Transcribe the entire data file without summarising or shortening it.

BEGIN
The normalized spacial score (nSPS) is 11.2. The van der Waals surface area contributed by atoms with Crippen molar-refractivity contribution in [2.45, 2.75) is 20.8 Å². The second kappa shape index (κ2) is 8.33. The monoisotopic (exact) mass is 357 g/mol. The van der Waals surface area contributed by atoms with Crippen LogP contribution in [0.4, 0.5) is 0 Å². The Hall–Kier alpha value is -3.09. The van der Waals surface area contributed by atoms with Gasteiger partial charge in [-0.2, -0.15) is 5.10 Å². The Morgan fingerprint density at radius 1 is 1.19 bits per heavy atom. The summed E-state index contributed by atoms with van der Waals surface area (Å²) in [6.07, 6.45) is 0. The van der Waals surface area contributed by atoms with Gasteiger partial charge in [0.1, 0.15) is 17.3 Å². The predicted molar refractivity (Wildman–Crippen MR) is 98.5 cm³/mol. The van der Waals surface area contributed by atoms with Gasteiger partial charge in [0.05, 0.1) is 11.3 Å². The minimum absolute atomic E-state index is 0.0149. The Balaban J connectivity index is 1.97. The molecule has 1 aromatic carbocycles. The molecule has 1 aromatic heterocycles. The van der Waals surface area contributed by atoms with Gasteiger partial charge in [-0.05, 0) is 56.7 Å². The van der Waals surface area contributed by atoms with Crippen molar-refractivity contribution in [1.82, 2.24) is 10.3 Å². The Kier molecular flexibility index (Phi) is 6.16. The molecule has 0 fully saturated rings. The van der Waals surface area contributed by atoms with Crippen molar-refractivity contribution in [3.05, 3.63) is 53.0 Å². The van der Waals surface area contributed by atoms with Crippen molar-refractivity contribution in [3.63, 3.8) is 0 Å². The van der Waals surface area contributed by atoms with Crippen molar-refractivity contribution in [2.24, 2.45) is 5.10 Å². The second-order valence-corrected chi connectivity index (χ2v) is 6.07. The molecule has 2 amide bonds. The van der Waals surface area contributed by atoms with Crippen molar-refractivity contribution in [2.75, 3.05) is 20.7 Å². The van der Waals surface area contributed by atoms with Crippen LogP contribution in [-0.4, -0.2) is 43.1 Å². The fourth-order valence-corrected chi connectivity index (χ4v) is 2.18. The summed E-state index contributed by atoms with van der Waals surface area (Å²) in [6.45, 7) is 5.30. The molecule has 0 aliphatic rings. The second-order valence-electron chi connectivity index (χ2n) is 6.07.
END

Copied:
The normalized spacial score (nSPS) is 11.2. The van der Waals surface area contributed by atoms with Crippen molar-refractivity contribution in [2.45, 2.75) is 20.8 Å². The second kappa shape index (κ2) is 8.33. The monoisotopic (exact) mass is 357 g/mol. The van der Waals surface area contributed by atoms with Crippen LogP contribution in [0.4, 0.5) is 0 Å². The Hall–Kier alpha value is -3.09. The van der Waals surface area contributed by atoms with Gasteiger partial charge in [-0.2, -0.15) is 5.10 Å². The Morgan fingerprint density at radius 1 is 1.19 bits per heavy atom. The summed E-state index contributed by atoms with van der Waals surface area (Å²) in [6.07, 6.45) is 0. The van der Waals surface area contributed by atoms with Gasteiger partial charge in [0.1, 0.15) is 17.3 Å². The predicted molar refractivity (Wildman–Crippen MR) is 98.5 cm³/mol. The van der Waals surface area contributed by atoms with Gasteiger partial charge in [0.05, 0.1) is 11.3 Å². The minimum absolute atomic E-state index is 0.0149. The Balaban J connectivity index is 1.97. The molecule has 1 aromatic carbocycles. The molecule has 1 aromatic heterocycles. The van der Waals surface area contributed by atoms with Gasteiger partial charge in [-0.05, 0) is 56.7 Å². The van der Waals surface area contributed by atoms with Crippen molar-refractivity contribution in [1.82, 2.24) is 10.3 Å². The Kier molecular flexibility index (Phi) is 6.16. The molecule has 0 fully saturated rings. The van der Waals surface area contributed by atoms with Crippen molar-refractivity contribution in [3.05, 3.63) is 53.0 Å². The van der Waals surface area contributed by atoms with Crippen molar-refractivity contribution in [3.63, 3.8) is 0 Å². The van der Waals surface area contributed by atoms with Crippen molar-refractivity contribution in [2.24, 2.45) is 5.10 Å². The second-order valence-corrected chi connectivity index (χ2v) is 6.07. The molecule has 2 amide bonds. The van der Waals surface area contributed by atoms with Crippen molar-refractivity contribution in [2.75, 3.05) is 20.7 Å². The van der Waals surface area contributed by atoms with Crippen LogP contribution in [-0.4, -0.2) is 43.1 Å². The fourth-order valence-corrected chi connectivity index (χ4v) is 2.18. The summed E-state index contributed by atoms with van der Waals surface area (Å²) in [6.45, 7) is 5.30. The molecule has 0 aliphatic rings. The second-order valence-electron chi connectivity index (χ2n) is 6.07.